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Lily Sullivan | MONOLITH

Written By:

John Townsend
Lily Sullivan

Lily Sullivan is an Australian actor best known for her role in Evil Dead Rise. And now she stars in Monolith, a brooding, intense mystery about one woman’s search for the truth. Before its release, Lily sat down with us for a chat.

STARBURST: One of the main themes in Monolith is isolation, and it looks like it was an intense filming experience as you’re pretty much on your own. How was the process for you?

Lily Sullivan: From an intensity point of view, carrying the film somewhat, it was definitely a big fear. Once you get into that level of immersion, once they call rolling, not having a partner is actually one of the most psychedelic experiences, where you just strip out the body language of another person. So when it comes to carbonating the energy of a film, it was so internal and heavy. The director Matt Vesely, because we’re in this giant house, would ask all the crew to step out so whoever didn’t need to be in the room wasn’t, and then we waited a large chunk of time, sitting in silence before going into the scene. It was really quite bizarre. It was amazing how much the intensity of the imagery is in your mind, which just takes over. Once you strip out a person in front of you, it’s up to you and your thoughts and the vivid imagination that we all have. But yeah, it was the most intense form of immersion I’ve felt as an actor. I was descending into this weird manic madness, and as we shot 12 hours a day, not turning around and there being another actor, yeah, it was quite psychedelic.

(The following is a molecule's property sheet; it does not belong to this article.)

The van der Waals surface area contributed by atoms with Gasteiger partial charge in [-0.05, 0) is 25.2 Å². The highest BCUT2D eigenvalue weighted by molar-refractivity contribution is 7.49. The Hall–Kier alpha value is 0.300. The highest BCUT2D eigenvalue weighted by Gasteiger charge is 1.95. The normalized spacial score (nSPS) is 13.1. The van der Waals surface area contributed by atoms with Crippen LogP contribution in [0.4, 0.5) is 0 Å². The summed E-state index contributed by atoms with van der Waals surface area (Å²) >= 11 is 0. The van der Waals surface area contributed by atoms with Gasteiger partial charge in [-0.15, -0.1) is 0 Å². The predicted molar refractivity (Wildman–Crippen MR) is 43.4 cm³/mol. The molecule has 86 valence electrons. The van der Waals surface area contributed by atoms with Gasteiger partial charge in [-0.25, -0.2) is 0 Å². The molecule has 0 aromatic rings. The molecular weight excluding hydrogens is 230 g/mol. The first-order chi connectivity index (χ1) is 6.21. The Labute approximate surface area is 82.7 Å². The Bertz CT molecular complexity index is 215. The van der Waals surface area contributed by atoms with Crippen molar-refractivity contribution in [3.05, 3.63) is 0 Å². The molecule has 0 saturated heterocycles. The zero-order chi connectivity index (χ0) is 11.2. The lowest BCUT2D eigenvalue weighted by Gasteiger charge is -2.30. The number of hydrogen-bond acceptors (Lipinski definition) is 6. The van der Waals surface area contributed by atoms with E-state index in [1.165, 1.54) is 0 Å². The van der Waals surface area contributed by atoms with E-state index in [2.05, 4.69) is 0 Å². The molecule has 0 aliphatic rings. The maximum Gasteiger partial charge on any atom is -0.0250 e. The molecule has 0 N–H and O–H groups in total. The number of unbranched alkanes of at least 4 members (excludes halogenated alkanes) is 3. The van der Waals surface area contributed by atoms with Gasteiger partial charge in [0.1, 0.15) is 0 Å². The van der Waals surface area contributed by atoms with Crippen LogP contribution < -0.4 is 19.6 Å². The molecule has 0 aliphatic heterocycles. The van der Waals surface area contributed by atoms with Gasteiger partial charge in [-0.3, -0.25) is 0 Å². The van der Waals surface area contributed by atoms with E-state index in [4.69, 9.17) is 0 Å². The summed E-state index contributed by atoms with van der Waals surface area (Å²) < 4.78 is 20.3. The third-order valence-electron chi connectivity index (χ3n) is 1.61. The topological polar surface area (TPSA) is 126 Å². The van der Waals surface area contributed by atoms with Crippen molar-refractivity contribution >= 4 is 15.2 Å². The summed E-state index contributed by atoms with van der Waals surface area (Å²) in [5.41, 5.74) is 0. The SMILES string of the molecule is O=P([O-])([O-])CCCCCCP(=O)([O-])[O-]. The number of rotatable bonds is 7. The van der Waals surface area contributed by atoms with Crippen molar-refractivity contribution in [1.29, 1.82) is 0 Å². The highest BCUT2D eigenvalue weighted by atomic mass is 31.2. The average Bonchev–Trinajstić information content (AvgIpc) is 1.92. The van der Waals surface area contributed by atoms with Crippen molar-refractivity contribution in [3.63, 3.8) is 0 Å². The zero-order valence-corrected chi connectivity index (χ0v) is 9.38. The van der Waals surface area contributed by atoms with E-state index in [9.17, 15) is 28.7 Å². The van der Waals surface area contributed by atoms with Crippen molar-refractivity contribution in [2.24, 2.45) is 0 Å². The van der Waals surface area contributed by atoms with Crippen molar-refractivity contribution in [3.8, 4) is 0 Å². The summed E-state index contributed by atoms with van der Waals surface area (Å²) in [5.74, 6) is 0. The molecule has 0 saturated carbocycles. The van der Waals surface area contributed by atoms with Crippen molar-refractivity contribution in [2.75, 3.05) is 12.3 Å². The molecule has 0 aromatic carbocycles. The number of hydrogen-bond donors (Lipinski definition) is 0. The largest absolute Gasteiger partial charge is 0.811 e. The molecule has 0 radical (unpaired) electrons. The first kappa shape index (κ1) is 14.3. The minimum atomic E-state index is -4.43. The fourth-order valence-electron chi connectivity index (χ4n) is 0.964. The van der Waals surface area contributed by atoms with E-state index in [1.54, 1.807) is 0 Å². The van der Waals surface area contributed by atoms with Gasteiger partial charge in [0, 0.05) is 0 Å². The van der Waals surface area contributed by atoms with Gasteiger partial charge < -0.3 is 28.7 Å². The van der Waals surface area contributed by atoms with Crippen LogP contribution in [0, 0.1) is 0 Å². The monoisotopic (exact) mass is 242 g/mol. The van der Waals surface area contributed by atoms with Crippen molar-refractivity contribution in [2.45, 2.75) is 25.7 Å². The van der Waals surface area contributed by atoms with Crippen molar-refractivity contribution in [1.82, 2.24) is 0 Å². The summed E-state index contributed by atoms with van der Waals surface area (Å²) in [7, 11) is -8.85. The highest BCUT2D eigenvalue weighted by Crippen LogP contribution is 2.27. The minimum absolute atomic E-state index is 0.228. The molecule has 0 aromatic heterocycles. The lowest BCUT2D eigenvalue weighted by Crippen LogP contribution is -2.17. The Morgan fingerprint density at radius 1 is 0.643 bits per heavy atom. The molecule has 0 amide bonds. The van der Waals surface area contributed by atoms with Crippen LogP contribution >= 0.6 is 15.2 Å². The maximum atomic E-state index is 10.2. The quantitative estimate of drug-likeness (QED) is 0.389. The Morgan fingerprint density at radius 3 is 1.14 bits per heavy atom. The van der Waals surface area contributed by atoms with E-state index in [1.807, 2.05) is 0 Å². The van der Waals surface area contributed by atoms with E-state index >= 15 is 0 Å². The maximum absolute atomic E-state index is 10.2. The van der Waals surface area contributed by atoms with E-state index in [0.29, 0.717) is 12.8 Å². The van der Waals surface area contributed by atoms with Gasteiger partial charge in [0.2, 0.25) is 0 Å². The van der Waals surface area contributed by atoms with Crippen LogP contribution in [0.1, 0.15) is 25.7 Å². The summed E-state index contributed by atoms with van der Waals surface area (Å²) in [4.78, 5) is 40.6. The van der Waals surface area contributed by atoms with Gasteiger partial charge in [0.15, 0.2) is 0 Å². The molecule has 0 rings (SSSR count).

You mentioned the house there, and it does feel like it bleeds into your performance.

Yeah, finding the house was a key element to it. It was a lot of open spaces, and there were a lot of windows and things, so it did affect things. There was a coldness to the location, as it’s all made of concrete. There were reflections and moving walls, and everything was automatic. You could absolutely get lost in it. There was a whole underground as well that we didn’t shoot, with a theatre room and a wine cellar. It was quite bizarre as you could disappear at the other end of the house and sit in silence. It did feel like another character. And when we were in the house, shooting on such a tight schedule and budget, it elevated everyone’s performance. It was such a fun element to play with, and it lent itself to the spookiness and the eeriness of the world that we were creating. It was great, but when I was offered the chance to stay there, I couldn’t do it. I wanted to leave and go back to my cute little country cottage! It was 15 days of just absolute adrenaline-fuelled shooting. I had to hit a rhythm as soon as we hit the ground. We shot mostly in chronological order, and it just evolved and became this race to the finish line.

That’s interesting, as there’s no brevity in the film at all, so getting out to decompress must have been important.

Yeah, playing someone with this vision of their life, wanting to seek something that would validate them, like just having this real kind of ugliness. It was always nice to block it out. You need to refresh, and I think for any actor staying where you’re shooting, it’s quite a lot.

It’s interesting to film in chronological order, as the character is quite flawed, and more is revealed as time progresses. Did you draw on any particular influences for the role?

There’s a nauseating energy and desire to exist with an online presence, to have this public persona, to be doing something you see as important, to put your opinion out there. So, I was like pulling on that, trying to feel like you just have this idea of self-worth relating to public image, and trying to do something that’s noteworthy. That kind of clickbait podcast culture and the idea of misinformation. She’s a woman of immense privilege, claiming to seek the truth. It’s interesting.


MONOLITH will be on digital platforms from February 26th.

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